By Kumar David –
The possibility of defeating President Rajapakse at the next election (or forcing him to abolish the Executive Presidency) is moving towards a 50:50 chance in the context of his setback in provincial elections and an increasingly hostile international environment. However, those who wish to see this happen suffer from congenital inductiveness of how to set about it. The Catholic Cardinal and the kept press have persuaded themselves that the way forward is to bum the Rajapakse Brotherhood, convinced that cartloads of democratic goodies are on the way if only the Clan is allowed to deliver its bounty. Opposition political actors too are in a strategic quandary, indecisive; the UNP and the all-important JVP are not clear headed (the TNA’s equation is more cut and dry). The writing is on the wall for the SLMC but it hangs on for its Ministers to maximise their loot before being unceremoniously dumped. The Dead Left is buried and irrelevant; RIP.
Something I often repeat is again significant now; that is the crucial importance of the correct next step – The Next-Step Thesis as I like to call it. Any donkey, you see, can tell you about ultimate solutions; depending on your choice it could be the Kingdom of Heaven, Socialism, National Liberation or some other utopia. That’s the easy part, rote learning. The true challenge that needs sagacity and judgement is to decide the next step. This was Lenin’s genius; when to unite or to divide, what slogan to choose, how, when and whether to compromise; these are the choices in which he had an unmatched sureness of touch.
It is tactical and strategic sagacity of this nature that Lanka’s opposition needs. Without presuming to tell others what to do let me address some what-next, what-now issues which the JVP and the UNP cannot procrastinate about any longer. My intention is to name the issues and comment on them, not make ‘you must do such and such’ assertions. Two vital decisions that cannot bear further delay are (a) how do you propose to abolish the Executive Presidency (EP) and (b) what electoral alliances do each of you have in mind?
What is the chronological order in which each of you (JVP and UNP) propose to take up these issues? It is defeatist to attempt first to win a parliamentary and/or presidential election on a general programmatic manifesto spreading over the whole policy domain while carrying abolition of EP as an element within that manifesto. This implies, for example the UNP and the JVP, will campaign separately and in opposition to each other (because their socio-economic ideologies are conflicting) with the intention of winning power, and then, if either wins, abolish EP. Is this not putting the cart before the horse? Is it not splintering the forces that are unanimous about abolishing EP (including TNA, smaller parties and civil society movements)? After this job done is done can’t the UNP and JVP canvass their separate programmes? Hence I ask, is the opposition agreed that the correct next step is to first deal with the EP matter? I am not asking about anything specific (how, when, what, who) but only about the next step as a strategic issue.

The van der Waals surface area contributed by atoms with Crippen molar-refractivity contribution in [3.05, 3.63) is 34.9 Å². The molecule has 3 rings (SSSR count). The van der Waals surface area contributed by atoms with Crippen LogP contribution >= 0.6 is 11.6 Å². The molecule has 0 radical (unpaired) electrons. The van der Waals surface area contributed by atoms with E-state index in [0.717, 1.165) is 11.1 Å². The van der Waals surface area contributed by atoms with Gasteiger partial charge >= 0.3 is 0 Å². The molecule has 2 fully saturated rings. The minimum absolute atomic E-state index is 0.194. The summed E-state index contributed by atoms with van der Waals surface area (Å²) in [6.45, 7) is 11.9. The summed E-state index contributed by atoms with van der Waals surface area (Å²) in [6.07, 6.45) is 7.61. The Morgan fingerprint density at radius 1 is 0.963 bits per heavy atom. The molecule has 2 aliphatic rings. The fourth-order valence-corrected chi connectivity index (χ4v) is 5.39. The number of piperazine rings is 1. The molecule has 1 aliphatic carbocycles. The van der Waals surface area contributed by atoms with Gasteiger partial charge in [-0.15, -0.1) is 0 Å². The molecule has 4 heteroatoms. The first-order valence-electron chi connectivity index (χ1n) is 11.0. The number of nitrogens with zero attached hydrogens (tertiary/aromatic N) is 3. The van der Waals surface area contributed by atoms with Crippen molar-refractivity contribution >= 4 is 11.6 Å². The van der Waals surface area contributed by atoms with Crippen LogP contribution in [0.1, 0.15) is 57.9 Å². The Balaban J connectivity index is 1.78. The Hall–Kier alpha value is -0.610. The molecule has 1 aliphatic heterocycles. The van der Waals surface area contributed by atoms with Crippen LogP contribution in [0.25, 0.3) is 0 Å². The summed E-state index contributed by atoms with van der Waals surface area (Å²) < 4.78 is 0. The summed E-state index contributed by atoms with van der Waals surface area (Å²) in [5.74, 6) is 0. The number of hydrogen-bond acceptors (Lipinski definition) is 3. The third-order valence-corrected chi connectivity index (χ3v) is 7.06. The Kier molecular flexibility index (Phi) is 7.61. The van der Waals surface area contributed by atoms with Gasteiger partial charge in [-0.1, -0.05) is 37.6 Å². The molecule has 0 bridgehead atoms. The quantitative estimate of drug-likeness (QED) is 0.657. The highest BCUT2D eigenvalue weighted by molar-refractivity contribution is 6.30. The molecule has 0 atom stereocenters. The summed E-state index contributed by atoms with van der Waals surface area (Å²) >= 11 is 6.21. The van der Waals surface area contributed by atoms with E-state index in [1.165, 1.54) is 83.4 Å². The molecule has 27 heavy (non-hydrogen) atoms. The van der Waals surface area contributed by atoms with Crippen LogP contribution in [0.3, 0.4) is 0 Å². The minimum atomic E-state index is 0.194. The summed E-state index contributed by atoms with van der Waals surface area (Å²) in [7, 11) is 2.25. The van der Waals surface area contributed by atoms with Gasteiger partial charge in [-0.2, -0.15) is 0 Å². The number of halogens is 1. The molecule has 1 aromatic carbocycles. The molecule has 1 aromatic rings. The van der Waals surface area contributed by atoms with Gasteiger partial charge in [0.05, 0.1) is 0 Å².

The second and last question I raise is about broader alliances; broader meaning apart from the EP issue; I mean programmatic alliances. This question is aimed at the JVP only, not the UNP since the latter has always since independence formed alliance governments, and in recent decades formed alliances even before elections – the UNF for example. After the disappointment of the coalition experience with Chandrika and the failure of the Sarath Fonseka presidential campaign which task the JVP shouldered more than anyone else, the party has gone into a shell. “Unprincipled alliances” was one of the disputes underlying the Peratugami split. So what is the JVP’s attitude to a left alliance? That is apart from the EP issue which is predicated on the widest possible alliance. I have no intention to make suggestions and proposals in this short note. It is however a next-step decision that the JVP cannot keep postponing. There is no point talking about the ultimate marvels of socialism; it is what it proposes to do in the concrete current conjuncture that counts.
History of Colombo Telegraph blocking
First -December 26, 2011 – We are blocked but we will not be stopped
Second – May 8, 2012 – Colombo Telegraph Blocked Again
Fourth – August 23, 2013 – Colombo Telegraph Blocked, How To Reach Us Now: Sri Lanka Telecom And Mobitel Joins The DPI Club!